ďPure and undefiled religion in the sight of the Lord is this; to visit orphans and widows in their distress and to keep oneself unstained by the world (James 1:27).Ē  Typically we are pretty good at discussing this last point.  We understand what it means to not be spotted by the world.  We spend hours talking about the sins of the flesh.  We spend entire classes, quarters, etc talking about the different things we can do to make certain that we are not conformed to the world but transformed (Rom. 12:1-2).  We talk about different tools that enable us to stand firm when we are tempted.  Each Lordís Day we talk about and remember the death burial and resurrection of Jesus Christ that enabled us to be spotless in the 1st place.  While this is all good and should be done, we often neglect the rest of the passage.  Pure and undefiled religion in the sight of God is not just keeping us from the sins of the world.  It is not about making certain that we worship in spirit and truth (John 4:24).  It is about visiting those in distress, specifically those that could be identified as widows and orphans.  But what does this mean?  If I want to have pure and undefiled religion I must not only be certain that I understand what this means, but I also need to be certain that I am doing it!
We could take this passage very literally.  A widow of course is a person who has lost their husband.  The NT is filled with passages that showed the care of widows to be a big part of the Christians life.  We can see in Acts 6 that there were certain widows, namely the Hellenistic widows, that were not being properly cared for so the church appointed certain men, of whom Stephan and Phillip, to meet these needs.  In I Tim 6 Paul gave Timothy specific instructions concerning the care for widows and how individual Christians who have widows in their families really ought to be the ones taking care of them so that the church would not be burdened.  Either way, the widows were supposed to be cared for, provided for and looked after.  An orphan of course is a person who has no mother or father.  In a time when disease, famine, and war took the lives of many, it was not uncommon for children to end up stranded without anyone to provide for them.  Christians have the duty to aid such children.  The phrase ďvisit them in their distressí means a whole let more than just showing up and checking on them.  It literally means to examine or inspect with the hopes of improving a situation, or simply to care for a person. 
We could also take this passage symbolically.  What if the widows and orphans simply represent those in need?  In NT times there was not a needier group of people than widows and orphans.  In a world where woman were hardly permitted to own property, especially among the Jews and in a world where there were no government agencies to take care of fatherless children these persons were left to rely upon the kindness of others to meet their daily needs.  In Christís lesson on preparation he pointed out that it was not just the widows and orphans that should be cared for.  Those that were hungry should be fed, those thirsty should be given a drink, those naked, clothed, those in sick or prison ought to be visited (Matt. 25:37-40).  The reality is, God expects us to be the good Samaritan.  He doesnít want us to wait to determine if a person is a widow indeed before we are moved with compassion to help.  Perhaps we need to give up some money.  Perhaps we need to give some blood and sweat.  Perhaps we need to give an ear, or a shoulder to cry upon.  Or maybe a bedroom in our house to one with nowhere else to stayÖ even if a stranger.  (See Matt. 25:38).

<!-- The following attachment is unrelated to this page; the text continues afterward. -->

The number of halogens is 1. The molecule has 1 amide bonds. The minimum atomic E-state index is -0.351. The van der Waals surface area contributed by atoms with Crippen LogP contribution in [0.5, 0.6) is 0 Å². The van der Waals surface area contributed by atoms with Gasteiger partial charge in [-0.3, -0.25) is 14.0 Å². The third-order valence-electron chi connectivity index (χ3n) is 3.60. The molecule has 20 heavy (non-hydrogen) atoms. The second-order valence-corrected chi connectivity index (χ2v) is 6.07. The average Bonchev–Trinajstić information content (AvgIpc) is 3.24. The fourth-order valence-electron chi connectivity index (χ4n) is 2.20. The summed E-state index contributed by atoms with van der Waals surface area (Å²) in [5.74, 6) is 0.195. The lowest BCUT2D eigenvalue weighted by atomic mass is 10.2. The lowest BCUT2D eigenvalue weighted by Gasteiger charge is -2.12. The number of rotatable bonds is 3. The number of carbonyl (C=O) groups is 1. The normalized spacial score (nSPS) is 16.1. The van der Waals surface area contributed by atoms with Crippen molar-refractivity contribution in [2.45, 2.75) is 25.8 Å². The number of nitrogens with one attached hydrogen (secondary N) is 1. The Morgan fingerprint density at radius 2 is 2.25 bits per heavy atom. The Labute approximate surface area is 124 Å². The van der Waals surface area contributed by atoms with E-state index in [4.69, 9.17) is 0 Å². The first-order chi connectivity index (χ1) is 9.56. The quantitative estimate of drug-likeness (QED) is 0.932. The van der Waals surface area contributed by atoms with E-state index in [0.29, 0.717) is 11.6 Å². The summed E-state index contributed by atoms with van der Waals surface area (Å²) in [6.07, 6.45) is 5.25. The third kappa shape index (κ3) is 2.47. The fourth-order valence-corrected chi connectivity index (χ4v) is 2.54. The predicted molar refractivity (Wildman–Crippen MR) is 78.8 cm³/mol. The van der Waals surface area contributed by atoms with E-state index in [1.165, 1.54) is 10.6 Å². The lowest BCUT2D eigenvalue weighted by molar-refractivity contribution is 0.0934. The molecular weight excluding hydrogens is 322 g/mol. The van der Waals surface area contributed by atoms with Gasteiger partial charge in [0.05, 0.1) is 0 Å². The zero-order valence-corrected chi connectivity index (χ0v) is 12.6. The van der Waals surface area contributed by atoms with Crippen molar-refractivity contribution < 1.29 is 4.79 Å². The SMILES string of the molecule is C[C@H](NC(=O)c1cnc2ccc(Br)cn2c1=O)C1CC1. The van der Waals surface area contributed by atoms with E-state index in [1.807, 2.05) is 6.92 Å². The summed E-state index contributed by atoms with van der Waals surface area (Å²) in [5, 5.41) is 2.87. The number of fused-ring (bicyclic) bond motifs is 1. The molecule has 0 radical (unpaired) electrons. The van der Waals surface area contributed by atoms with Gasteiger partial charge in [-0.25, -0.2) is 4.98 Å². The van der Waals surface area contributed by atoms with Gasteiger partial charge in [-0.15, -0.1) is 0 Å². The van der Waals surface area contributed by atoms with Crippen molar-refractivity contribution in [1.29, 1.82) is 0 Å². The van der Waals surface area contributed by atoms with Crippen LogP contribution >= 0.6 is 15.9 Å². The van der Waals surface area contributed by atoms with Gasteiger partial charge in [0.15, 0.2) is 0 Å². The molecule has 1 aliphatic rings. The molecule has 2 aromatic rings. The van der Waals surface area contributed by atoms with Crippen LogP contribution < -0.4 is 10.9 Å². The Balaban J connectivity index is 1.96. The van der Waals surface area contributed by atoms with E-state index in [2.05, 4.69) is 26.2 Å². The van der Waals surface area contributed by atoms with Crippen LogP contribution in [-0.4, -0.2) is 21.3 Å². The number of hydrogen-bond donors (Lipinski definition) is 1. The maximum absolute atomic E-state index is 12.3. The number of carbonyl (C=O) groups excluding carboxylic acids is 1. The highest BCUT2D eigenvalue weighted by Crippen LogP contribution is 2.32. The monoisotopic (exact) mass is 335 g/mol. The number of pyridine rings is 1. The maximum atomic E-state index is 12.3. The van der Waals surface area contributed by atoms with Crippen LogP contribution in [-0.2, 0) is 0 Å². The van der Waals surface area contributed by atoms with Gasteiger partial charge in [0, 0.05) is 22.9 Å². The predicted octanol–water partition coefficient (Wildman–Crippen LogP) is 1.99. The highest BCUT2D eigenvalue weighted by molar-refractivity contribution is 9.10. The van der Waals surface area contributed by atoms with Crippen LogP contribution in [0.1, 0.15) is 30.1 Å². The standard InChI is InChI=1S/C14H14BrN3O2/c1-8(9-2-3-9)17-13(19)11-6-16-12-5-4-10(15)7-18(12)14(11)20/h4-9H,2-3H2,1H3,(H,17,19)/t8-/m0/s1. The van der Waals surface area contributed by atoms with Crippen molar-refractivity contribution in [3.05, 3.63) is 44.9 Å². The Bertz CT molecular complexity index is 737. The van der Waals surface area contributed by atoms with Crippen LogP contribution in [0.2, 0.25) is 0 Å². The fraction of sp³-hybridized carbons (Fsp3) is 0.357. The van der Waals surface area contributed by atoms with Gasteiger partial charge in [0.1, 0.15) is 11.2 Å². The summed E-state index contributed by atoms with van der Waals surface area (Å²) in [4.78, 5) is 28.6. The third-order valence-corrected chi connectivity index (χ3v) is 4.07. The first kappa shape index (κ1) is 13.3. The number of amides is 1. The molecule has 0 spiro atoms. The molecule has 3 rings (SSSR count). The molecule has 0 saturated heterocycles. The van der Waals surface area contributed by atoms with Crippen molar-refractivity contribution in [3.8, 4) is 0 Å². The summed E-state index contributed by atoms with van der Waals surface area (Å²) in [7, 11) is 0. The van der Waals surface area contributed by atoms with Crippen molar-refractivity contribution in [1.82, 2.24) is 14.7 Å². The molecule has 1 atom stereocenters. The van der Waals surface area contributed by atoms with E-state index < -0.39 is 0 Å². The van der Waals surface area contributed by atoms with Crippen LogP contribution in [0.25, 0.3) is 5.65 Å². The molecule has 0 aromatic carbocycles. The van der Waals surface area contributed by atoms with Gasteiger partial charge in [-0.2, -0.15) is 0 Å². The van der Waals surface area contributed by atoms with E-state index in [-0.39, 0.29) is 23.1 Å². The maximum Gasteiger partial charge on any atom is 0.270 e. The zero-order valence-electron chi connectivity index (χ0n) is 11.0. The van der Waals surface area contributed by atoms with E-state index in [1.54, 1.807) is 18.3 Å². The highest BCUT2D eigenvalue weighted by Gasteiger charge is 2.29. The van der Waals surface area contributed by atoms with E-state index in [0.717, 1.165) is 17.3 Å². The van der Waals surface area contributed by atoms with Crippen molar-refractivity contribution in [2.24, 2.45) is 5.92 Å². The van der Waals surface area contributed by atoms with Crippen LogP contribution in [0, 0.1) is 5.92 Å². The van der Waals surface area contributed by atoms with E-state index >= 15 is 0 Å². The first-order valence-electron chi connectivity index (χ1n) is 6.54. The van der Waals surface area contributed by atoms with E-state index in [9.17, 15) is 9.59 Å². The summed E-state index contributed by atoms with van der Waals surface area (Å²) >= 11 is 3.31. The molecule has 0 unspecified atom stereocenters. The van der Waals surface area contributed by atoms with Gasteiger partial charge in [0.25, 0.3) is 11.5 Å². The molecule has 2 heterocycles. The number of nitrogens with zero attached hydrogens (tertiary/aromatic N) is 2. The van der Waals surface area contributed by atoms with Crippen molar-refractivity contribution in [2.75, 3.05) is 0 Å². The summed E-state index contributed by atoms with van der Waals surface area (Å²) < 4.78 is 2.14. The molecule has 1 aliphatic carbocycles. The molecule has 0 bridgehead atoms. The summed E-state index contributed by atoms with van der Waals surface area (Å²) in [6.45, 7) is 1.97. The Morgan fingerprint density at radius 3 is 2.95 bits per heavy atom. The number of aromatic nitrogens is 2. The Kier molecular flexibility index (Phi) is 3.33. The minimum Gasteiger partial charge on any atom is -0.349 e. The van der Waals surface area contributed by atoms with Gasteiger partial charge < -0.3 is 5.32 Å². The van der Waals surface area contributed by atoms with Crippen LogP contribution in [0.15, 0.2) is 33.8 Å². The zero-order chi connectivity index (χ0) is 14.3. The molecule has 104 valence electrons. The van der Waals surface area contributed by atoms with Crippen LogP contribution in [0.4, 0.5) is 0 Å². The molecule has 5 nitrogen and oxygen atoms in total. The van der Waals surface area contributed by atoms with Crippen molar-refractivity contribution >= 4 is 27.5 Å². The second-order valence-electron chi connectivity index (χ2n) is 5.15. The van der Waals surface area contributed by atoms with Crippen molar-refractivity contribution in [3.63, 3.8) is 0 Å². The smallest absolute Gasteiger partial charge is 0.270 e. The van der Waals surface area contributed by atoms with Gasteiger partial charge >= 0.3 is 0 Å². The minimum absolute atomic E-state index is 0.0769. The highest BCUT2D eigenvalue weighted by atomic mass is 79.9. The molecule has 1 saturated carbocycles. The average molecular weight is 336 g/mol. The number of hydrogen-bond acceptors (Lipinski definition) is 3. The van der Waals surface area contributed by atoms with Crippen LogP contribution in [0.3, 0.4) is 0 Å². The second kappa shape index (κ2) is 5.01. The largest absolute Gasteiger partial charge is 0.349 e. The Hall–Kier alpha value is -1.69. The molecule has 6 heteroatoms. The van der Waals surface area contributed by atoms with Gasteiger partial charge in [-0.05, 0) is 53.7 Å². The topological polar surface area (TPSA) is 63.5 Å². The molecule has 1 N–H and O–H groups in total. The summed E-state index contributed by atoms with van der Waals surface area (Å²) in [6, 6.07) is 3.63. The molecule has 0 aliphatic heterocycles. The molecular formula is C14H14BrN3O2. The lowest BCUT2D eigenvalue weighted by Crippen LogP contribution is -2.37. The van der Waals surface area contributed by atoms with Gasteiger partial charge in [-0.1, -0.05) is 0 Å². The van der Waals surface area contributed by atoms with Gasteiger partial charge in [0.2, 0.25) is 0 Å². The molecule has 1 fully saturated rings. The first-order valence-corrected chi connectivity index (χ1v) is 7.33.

With the holiday season upon us and the cold days of winter finally setting in, the needy are going to be more noticeable.  If we know someone that is in need why wait to help?  There are children in need of coats.  Sure, they parents should buy it for them, but that isnít the point.  Do you have enough compassion for said child to give them a coat to keep warm?  I know that there were many this past Thursday that spent the holiday hungry and alone.  Let us not make that same mistake the next holiday.  If we know someone without anywhere else to go, why wouldnít we invite them over for dinner?  The way most of us Americans make a holiday feast you canít argue you donít have enough food.  Show some love and open your home to them.  Let Godís love shine through you! -WTK

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Helping the Helpless

The Light
Volume 5 Issue 50